Your jewelry might hold special value to you, but you’d be surprised to learn of what little value it is in a pawnshop.

The answer was, P1,000

In return for pawning my wedding ring, I would receive P1,000 and a pawn ticket. The ticket would indicate the following:

  • The item that I pawned
  • The amount of money loaned to me for the item
  • The amount of money due in 30 days to get the item back

My ticket would tell me that, for my wedding ring, I received P1,000 and that I need to pay P1,100 (that’s additional 10% interest on my P1,000) in 30 days to get the ring back. Within 30 days, I have three options:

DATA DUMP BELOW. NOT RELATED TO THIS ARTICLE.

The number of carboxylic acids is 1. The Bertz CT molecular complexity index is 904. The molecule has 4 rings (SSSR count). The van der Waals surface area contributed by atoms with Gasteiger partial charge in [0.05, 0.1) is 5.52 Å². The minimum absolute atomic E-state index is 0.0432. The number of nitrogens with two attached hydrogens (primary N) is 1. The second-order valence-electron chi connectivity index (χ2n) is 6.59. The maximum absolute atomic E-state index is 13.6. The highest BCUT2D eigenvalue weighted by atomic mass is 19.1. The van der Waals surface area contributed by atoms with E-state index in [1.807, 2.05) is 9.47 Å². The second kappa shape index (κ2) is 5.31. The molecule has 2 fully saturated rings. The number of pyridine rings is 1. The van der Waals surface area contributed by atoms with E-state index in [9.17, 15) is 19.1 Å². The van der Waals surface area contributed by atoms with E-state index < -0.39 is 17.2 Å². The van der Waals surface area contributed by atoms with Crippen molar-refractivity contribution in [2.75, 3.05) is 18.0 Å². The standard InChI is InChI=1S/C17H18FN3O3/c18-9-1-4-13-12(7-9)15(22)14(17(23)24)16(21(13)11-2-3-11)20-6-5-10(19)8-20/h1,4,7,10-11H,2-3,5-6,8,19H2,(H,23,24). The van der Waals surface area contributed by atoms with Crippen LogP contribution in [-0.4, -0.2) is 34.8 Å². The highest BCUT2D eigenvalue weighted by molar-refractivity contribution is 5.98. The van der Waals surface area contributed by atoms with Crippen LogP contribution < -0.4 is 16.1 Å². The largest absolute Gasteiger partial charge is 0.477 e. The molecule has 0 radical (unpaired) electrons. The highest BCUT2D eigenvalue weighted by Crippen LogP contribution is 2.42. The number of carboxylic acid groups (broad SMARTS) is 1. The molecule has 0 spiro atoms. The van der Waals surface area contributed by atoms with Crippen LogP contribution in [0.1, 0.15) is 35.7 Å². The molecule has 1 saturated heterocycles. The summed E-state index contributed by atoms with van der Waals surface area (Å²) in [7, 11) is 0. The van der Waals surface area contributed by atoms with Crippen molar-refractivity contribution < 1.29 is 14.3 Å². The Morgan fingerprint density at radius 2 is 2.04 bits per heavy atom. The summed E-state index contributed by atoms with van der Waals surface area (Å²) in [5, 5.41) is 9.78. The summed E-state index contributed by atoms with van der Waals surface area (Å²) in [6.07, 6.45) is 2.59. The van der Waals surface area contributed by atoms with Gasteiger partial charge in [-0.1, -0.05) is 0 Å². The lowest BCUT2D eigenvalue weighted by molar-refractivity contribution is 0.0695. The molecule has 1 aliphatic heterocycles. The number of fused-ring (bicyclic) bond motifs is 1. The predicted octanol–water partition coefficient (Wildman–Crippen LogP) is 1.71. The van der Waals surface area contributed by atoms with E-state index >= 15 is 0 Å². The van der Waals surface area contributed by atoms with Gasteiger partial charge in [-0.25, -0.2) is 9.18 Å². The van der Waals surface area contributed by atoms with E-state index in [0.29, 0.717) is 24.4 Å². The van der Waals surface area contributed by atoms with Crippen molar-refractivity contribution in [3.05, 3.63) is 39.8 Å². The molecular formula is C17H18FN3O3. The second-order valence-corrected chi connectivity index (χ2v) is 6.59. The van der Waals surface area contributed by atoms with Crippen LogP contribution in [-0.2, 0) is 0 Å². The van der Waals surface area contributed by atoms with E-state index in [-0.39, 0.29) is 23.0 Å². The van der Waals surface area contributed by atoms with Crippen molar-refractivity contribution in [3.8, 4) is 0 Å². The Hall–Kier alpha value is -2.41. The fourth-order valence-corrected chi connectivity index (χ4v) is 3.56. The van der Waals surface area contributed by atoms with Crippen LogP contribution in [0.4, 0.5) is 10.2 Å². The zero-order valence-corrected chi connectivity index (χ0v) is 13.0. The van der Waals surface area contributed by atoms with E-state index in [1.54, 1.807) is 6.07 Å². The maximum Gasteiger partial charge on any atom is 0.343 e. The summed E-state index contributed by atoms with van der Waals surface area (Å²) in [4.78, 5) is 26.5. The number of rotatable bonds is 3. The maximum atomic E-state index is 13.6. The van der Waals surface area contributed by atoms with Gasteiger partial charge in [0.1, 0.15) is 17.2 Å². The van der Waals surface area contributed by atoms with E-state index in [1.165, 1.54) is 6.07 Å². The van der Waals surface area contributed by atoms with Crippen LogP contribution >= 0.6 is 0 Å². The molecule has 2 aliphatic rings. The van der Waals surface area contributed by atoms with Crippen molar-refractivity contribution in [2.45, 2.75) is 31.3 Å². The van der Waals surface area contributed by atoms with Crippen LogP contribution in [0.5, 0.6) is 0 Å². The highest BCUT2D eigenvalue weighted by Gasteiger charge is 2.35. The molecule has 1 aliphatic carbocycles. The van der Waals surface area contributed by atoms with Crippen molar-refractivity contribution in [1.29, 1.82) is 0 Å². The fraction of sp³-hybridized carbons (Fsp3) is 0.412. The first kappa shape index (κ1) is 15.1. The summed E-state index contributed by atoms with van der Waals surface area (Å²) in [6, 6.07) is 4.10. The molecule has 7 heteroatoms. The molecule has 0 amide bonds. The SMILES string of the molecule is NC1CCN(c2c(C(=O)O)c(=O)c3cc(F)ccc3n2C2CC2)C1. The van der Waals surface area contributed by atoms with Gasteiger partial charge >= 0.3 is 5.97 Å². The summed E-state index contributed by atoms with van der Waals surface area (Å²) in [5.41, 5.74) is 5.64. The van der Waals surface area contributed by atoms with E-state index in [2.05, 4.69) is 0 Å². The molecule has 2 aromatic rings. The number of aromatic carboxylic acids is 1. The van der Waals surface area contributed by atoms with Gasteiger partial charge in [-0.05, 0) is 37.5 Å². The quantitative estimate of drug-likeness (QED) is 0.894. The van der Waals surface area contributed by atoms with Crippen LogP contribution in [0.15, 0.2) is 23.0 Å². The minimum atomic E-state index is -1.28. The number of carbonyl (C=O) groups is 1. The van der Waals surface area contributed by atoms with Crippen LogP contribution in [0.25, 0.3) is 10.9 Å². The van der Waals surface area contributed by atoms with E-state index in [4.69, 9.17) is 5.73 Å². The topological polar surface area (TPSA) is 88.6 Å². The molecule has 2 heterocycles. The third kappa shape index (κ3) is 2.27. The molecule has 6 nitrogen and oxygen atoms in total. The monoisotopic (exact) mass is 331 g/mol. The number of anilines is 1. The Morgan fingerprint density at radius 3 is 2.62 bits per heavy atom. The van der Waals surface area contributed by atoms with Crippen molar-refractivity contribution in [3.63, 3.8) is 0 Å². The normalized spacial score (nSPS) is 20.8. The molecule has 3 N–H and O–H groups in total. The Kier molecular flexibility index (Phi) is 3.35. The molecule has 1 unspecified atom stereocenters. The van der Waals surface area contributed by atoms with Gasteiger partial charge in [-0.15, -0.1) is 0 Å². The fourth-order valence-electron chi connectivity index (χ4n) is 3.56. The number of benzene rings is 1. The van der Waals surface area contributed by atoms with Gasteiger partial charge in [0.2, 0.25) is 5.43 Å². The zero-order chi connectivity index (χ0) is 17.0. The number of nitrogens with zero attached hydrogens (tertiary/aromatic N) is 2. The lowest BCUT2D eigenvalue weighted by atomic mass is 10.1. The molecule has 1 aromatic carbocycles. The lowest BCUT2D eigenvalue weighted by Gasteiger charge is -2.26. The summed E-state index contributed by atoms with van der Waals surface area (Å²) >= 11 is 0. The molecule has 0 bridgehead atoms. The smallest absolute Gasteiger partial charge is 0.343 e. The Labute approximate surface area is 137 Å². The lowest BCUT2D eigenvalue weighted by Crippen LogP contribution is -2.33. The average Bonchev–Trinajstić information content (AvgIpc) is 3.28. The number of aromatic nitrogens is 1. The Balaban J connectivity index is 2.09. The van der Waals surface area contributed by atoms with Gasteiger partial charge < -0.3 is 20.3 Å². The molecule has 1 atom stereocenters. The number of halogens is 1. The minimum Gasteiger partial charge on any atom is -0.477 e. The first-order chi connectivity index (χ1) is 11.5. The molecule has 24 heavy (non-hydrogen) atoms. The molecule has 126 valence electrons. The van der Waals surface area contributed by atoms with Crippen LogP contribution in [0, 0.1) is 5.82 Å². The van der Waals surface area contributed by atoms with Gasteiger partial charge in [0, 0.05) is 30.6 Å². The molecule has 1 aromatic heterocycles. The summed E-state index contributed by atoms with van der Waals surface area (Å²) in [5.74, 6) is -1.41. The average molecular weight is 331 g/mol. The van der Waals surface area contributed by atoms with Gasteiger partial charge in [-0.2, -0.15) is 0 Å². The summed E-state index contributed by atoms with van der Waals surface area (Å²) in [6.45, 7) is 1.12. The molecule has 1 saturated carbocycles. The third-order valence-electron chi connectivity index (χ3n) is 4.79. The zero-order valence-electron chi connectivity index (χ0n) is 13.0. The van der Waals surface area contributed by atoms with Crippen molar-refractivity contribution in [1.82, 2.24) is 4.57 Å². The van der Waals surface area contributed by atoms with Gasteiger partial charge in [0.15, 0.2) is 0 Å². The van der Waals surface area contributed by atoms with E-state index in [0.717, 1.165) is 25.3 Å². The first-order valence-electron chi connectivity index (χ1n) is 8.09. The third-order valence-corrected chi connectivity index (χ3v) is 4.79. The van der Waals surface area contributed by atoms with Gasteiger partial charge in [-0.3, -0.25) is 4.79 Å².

1. I can return to the pawn shop and pay the full amount (P1,100 in this case) to retrieve my wedding ring.
  2. I can return to the pawn shop and pay the monthly fee (P100 in this case) to extend my loan for another 30 days.
  3. I can do nothing, in which case the pawnshop keeps my ring and sells it.

That, in a nutshell, is the basic pawnshop transaction. In a busy pawnshop, that sort of transaction happens hundreds of times every day. In many communities, the pawnshop is pretty much the only easy way to borrow small amounts of money. If you need P1,000 to make it through the week to your next paycheck, where are you going to get the money? A bank is not going to touch a small loan like that, and even if it did it would take a week or two to process the application. A pawnshop is a quick, easy way to get a loan.